This device plays programmed songs by delivering and controlling airflow through two standard “C” harmonicas. Two harmonicas are used to produce draw and blow notes while only using compressed air, no vacuum. This is achieved by flipping the reeds in one of the harmonicas. The Electronic Smart Harp or E-Sharp can play a myriad of simple harmonica tunes to entertain guests. A hobbyist could be further entertained by creating an actuated diffuser to play more than one note at a time, or by developing a diaphragm to adjust the air volume per note.
When the device is switched on, start up tune plays, and the LCD will display the name of the project, as well as the developer’s names, followed by a prompt to select a song. Movement of the joystick will toggle between the available songs, and depressing the joystick will select that particular song. A master PIC receives this user input, and communicates with the LCD PIC to find the song. The master PIC will also send a signal to the position and airflow controlling PIC (slave PIC) to play the selected song. This PIC also controls two electronic solenoids, which when activated, open the valve and supply enough air to vibrate the harmonica’s reeds. These valves are connected to tubes that lead to each harmonica. The slave PIC can either send a “blow” command (forward air movement through a standard harmonica) or a “draw” command (forward airflow through a harmonica with reversed reeds.) The air is supplied via a compressor that is externally attached to the device. It was found that the tank should be around 25 psi to provide optimal airflow.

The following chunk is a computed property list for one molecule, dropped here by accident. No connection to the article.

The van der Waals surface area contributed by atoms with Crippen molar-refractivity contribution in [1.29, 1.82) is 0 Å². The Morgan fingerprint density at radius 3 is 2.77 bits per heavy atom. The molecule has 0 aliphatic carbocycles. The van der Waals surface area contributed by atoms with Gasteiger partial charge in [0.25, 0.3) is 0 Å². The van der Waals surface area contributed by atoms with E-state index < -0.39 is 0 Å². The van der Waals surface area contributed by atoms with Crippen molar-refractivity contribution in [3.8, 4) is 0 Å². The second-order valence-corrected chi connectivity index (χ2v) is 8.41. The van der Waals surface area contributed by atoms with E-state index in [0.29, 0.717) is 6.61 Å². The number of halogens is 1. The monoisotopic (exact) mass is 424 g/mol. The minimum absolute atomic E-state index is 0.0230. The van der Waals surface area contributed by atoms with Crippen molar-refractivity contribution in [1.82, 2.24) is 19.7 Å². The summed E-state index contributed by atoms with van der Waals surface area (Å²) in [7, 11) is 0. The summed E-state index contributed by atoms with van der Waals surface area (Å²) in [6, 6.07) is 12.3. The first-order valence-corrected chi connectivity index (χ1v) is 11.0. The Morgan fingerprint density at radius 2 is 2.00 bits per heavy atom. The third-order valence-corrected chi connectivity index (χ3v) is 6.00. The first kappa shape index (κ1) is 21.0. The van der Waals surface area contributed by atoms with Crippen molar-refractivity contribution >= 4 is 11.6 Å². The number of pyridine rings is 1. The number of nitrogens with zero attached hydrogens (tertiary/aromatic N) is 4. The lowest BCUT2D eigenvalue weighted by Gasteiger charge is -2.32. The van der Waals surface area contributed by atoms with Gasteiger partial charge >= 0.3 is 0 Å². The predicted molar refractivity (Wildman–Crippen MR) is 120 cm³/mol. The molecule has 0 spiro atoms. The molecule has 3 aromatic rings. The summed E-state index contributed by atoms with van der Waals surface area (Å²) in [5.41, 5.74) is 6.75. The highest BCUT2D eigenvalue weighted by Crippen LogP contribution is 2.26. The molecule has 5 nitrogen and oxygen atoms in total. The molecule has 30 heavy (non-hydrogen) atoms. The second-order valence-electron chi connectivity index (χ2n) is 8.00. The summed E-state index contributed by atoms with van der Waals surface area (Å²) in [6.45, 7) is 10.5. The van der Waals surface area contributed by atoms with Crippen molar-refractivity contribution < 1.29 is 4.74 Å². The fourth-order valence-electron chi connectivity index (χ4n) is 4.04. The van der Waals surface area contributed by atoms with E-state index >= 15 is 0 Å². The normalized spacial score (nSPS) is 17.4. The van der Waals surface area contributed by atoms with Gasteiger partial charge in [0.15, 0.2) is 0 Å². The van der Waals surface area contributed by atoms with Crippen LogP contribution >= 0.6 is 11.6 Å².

Have an amazing project to share? Join the SHOW-AND-TELL every Wednesday night at 7:30pm ET on Google+ Hangouts.
Join us every Wednesday night at 8pm ET for Ask an Engineer!
Learn resistor values with Mho’s Resistance or get the best electronics calculator for engineers “Circuit Playground” – Adafruit’s Apps!
Maker Business — Samsung & Batteries
Wearables — Vintage cosplay resources
Electronics — Hummm… 60Hz noise in your amplifier driving you nuts?
Biohacking — Logging the Temperature Around Me
Sorry, the comment form is closed at this time.